What Income Sources Affect Social Security Taxability?

Financial Planning

Apr 06, 2020

Did you know that Social Security Income is tax free?  If you didn’t, then this post won’t upset you.  If you did, then you need to understand how different income sources affect the taxability of it before you get excited about tax free income.  If you have not reached your full retirement age, you have some other things to consider.  Our post, Should I Take my Social Security Early?, provides some insight on that.  If you are taking Social Security early and are worried about having to pay money back based on income, your main concern is earned income.  Earned income is income from employment.  That means that other income sources such as retirement account distributions and pension income are not factored into whether or not you have to pay money back. 

The taxability of your Social Security pertains to all income sources whether you reached your full retirement age or not.  There is a formula that helps you determine whether or not your Social Security will be taxable.  This is definitely something to discuss with your tax professional.  The income sources that are factored into the taxability are:

  • Distributions from qualified retirement account that are subject to income tax
  • Basically, distributions from any retirement account except a Roth IRA
  • Pension income
  • Dividends and interest
  • Earnings from employment including self-employment
  • Tax free interest such as municipal bond interest

The formula takes one half of your total social security income and adds it to your Adjusted Gross Income plus tax free interest.  Your Adjusted Gross Income includes all of the sources above except tax free interest less your allowable deductions.  For Single filers, if the result of the formula is between $25,000 and $34,000, you have to pay tax on 50% of your Social Security.  If it is less than $25,000, you don’t have to pay tax.  If it is over $34,000, then you owe tax on 85% of your Social Security.  For Married filers, the threshold increases from $32,000 to $44,000*.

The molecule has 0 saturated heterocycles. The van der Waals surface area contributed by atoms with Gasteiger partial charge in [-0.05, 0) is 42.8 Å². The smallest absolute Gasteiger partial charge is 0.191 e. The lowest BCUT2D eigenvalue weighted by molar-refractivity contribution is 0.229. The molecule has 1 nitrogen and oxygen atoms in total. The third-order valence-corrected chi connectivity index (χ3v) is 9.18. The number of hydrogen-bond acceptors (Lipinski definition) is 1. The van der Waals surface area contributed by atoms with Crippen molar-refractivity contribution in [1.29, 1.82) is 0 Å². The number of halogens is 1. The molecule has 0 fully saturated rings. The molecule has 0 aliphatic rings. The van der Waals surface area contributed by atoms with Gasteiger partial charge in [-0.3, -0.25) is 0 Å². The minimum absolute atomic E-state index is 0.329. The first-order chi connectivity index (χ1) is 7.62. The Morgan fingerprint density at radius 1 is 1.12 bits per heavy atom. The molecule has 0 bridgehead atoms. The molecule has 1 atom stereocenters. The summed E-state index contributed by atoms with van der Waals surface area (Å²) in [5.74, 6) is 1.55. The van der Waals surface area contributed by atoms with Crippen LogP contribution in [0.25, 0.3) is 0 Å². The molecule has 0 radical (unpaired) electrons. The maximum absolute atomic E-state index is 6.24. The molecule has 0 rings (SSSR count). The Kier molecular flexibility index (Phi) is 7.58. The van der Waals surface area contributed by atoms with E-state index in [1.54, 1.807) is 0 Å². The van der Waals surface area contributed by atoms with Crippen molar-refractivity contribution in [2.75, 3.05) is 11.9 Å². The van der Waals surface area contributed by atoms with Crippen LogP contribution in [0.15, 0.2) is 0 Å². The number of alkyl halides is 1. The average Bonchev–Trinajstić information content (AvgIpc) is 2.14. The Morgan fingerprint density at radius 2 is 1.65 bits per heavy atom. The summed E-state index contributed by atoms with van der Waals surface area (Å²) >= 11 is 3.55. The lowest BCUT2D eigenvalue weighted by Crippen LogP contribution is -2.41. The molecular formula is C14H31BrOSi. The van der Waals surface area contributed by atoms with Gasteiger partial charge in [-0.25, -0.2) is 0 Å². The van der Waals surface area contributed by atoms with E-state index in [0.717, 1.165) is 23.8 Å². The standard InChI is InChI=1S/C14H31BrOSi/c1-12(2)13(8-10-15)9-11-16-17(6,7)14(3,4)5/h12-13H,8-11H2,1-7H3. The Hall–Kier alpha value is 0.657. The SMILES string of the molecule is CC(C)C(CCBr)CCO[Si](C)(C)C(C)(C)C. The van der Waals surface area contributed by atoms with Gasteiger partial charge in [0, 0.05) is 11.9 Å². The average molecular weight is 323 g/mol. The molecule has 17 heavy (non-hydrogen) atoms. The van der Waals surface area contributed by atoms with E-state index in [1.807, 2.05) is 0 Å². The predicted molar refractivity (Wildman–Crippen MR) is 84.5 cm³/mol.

Let’s look at an example:

A married couple who files jointly has Social Security Income of $38,000 combined.  They have municipal bond interest of $3,000, Roth IRA distributions of $10,000 and an Adjusted Gross Income of $8,000 made up of dividends and pension income.  In the formula for determining taxability, you would take half of the $38,000 Social Security Income ($19,000) and add that to the $3,000 muni bond interest and $8,000 Adjusted Gross Income for a total of $30,000.  In this example, the couple does not owe taxes on their Social Security income.


The couple referenced above really benefited from having a Roth IRA.  If the $10,000 came from a Traditional IRA or a 401(k) plan, the formula total would add up to $40,000 and they would owe income tax on half of their Social Security income.  This is a tremendous advantage of using a Roth IRA. 

The two guarantees in life are death and taxes.  This is just another reminder of the latter guarantee.  I always tell people that if you’re paying more taxes, you’re making more money.  While it doesn’t take away the sting of writing a large tax check, it does put things into perspective.  If you have to pay taxes and you did your best to minimize them, then you are stuck with whatever tax bill remains.  When you are preparing for retirement, make sure you understand your income sources.  Furthermore, it may not be too late to give some consideration to a Roth IRA.

*www.ssa.gov 2020

The content is developed from sources believed to be providing accurate information. The information in this material is not intended as tax or legal advice. It may not be used for the purpose of avoiding any federal tax penalties. Please consult legal or tax professionals for specific information regarding your individual situation. The opinions expressed and material provided are for general information.

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